But my dog Roly died suddenly on New Year's Eve and I feel compelled to write about him because I'm possibly still in shock and definitely missing him badly. It's not surprising really as I've spent more daylight hours with him over the past eight years than any other single person.
He was a gorgeous, soppy, stinky dope of a spaniel who was utterly joyful, lifted my spirits, kept me fit and was always game for a walk, a run, a car ride or a cuddle. His sudden absence leaves the house seeming empty, sterile and less of a home. Even the garden and pond look duller.
It was Monday afternoon that I had to give my vet permission to put Rolls to sleep. He suddenly became ill with complicated pancreatitis which, in spite of antibiotics and anti-inflammatories, raged in him so strongly there was no pulling back.
So who among you would miss a great big pain-in-the-ass of a dog? The kind of dog who would plunge into the deepest puddle, swim the mankiest pond, gulp down disgusting stuff before you could get to him - then come up to you with the proudest look on his face before doing you the honour of a comprehensive, detritus-spattering shake?
He'd drool on your trousers, ask for a chew, paw your leg to remind you to take him for a walk, even climb ponderously on to your lap to get up close and personal or just lie flat out on the floor snoring loudly.
Some people asked “What kind of dog is he?”
“An English Springer Spaniel.”
“Oh. A bit big for a springer isn't he?”
“Yes but he's from show stock not working lines.”
“Ah” they'd say with doubt in their eyes.
One countryman-type was determined to force the issue.
“He's no springer, my dear. He's a Munsterlander. Definitely too big for a springer.”
After lengthy discussions, we eventually agreed on a runty Munsterlander and he went away happy and satisfied with his superior dog knowledge. It was the quickest way to deal with it. He wasn't going to back down and I wasn't going to get on with the walk unless he received full agreement.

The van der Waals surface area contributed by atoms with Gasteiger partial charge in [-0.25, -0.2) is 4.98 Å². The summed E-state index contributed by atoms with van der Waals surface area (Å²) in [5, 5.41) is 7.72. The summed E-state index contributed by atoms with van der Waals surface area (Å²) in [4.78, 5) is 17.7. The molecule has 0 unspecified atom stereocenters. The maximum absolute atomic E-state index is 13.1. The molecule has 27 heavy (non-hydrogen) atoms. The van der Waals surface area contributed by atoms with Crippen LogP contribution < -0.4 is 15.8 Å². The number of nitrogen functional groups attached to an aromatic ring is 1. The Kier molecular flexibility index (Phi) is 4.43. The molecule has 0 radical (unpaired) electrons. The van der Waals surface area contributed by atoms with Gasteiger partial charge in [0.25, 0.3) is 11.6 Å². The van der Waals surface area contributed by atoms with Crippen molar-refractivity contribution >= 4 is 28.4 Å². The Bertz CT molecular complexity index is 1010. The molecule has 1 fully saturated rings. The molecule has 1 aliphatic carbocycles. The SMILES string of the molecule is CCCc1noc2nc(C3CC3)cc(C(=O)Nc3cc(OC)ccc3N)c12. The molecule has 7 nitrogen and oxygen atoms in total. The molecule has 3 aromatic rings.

If I was writing, Rolls would be under the desk, snoozing warmly draped over my feet, occasionally expelling some noxious fart. If I laughed he wanted in on the fun and would lick my elbow approvingly. If I wrote for too long, he'd pointedly go to the door to indicate time was running short for walkies.
He liked baths because they were followed by a bull-fight style game with old towels in which he'd leap into the air and try and catch them before they were teasingly snatched away. Being a trophy-winning show dog in his early years who had his day at Crufts, he enjoyed being trimmed and groomed.
Handsome? I thought so. A lovely head, as the judges used to say, well-sprung ribs, legs which were strong in bone with a well-set tail, albeit docked, which showed unquenchable enthusiasm for everything and everyone including the vet. Much more than looks, though, he had a boundlessly joyful personality. Every time I unlocked the front door if he wasn't at my feet bursting to get in, he'd be capering about the hallway and would have to bring the nearest slipper or toy as a greeting.
He was exceptionally expressive; as demanding as toddler. My mother reckoned he could almost talk. As we chatted at the kitchen table, Rolls would demonstrate his best, straightest, most attention-seeking sit, waiting to catch mater's attention with purposeful brown eyes.
We used to wind him up by ignoring him but eventually mum would cave in and ask “So what do you want?” He'd go immediately to the cupboard where the chews were kept and stand with his nose pointedly against the door, tail wagging madly until she relented.